Also, here is the link for the Crystal Jewelry Fundraiser which proceeds goe directly to the local Madagascar people.
In this podcast, I speak with Sara Marriott, a research assistant and Ph.D. student in Environmental Science and Policy at George Mason University. Sara blows my mind about the state worldwide fisheries, why most fish sold in America is imported (even if caught in US waters) and once and for all explains how to know if your seafood is fresh, safe, and sustainable.
In this podcast, I chat with Amelia Mason, the founder of Skywatch Bird Rescue, about her organization, what to do when you think you see an injured bird, and how she saved thousands of birds from Hurricane Florence.
Fair warning, this is a bit of a louder episode, with Mille and other birds chiming in periodically throughout the recording. With that in mind, I tried to edit as best as I could.
In this podcast, I sit down with Dr. Paul O'Donoghue, a wildlife biologist and the Chief Scientific Advisor of the Scottish Wildcat Haven. The Scottish Wildcat is the most endangered mammal in Britain and one of the rarest animals in the world. These Wildcats, which used to inhabit all of Great Britain, now can only be found in the Scottish Highlands, and are facing genetic extinction largely due to inbreeding with domestic cats.
Paul explains how Wildcats went from being deeply embedded and revered in Scottish culture, even appearing on clans emblems, to now going virtually extinct.
In this podcast, I sit down with Mike Flynn, the Coastal Advocate for the northeast regional office of the North Carolina Coastal Federation. Mike is a wealth of knowledge about environmental policy and action, particularly in the North Carolina area. During the discussion, we chat about offshore drilling, advancing oyster restoration, and implementation of a new plan called "living shoreline".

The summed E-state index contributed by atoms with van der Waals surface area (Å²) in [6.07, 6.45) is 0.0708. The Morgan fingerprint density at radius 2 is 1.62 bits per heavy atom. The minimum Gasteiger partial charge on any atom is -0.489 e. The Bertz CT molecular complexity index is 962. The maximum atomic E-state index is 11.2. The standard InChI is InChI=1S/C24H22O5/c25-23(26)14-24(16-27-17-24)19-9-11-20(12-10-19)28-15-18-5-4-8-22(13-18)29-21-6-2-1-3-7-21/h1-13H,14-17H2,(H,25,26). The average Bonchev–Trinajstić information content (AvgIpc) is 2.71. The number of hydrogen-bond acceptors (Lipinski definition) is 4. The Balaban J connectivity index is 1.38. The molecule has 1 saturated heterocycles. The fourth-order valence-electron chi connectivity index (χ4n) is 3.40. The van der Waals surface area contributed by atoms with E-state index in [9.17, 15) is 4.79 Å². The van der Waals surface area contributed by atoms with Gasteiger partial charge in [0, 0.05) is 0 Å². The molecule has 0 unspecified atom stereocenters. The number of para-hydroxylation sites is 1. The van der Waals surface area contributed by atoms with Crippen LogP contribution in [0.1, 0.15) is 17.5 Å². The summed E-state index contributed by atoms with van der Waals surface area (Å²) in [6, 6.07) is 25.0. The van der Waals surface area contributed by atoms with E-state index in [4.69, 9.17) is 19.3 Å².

In this episode, I sit down with Neagha Leonard of the Cat Ba Langur Conservation Project, home to the second most endangered primate in the world, the Cat Ba Langur. We talk about how it is so difficult to analyze and protect the Cat Ba Langur, what makes an animal part of a species, and why eco-tourism might not be the answer for protecting all wildlife in all parts of the world.
In this podcast, I chat with Ben Stone of The Phoenix Conservancy, who talks about how he connects with people disinterested in conservation, how he balances consideration of the amount of the ecosystem remaining, direct threats, and opportunities before engaging in any projects, and how the Trump administration has had a particularly interesting effect on his non-profit.
In this podcast episode, Craig and I speak about his storied career as a conservationist, his work with Dian Fossey, the successful trend of African mountain gorillas, the role of eco-tourism in the mountain gorillas population rise, and how the African Wildlife Foundation helps both African wildlife as well as the local inhabitants on a daily basis.
Today I'm joined by Tim Holbrook of Masonboro Reserve Oyster Co, who, among other things, chats about why North Carolina—which could be the Napa Valley of oysters—is lagging behind Virginia in oyster production, how his farm was impacted by Hurricane Florence, and why you actually can eat oysters in months that don't have an "R".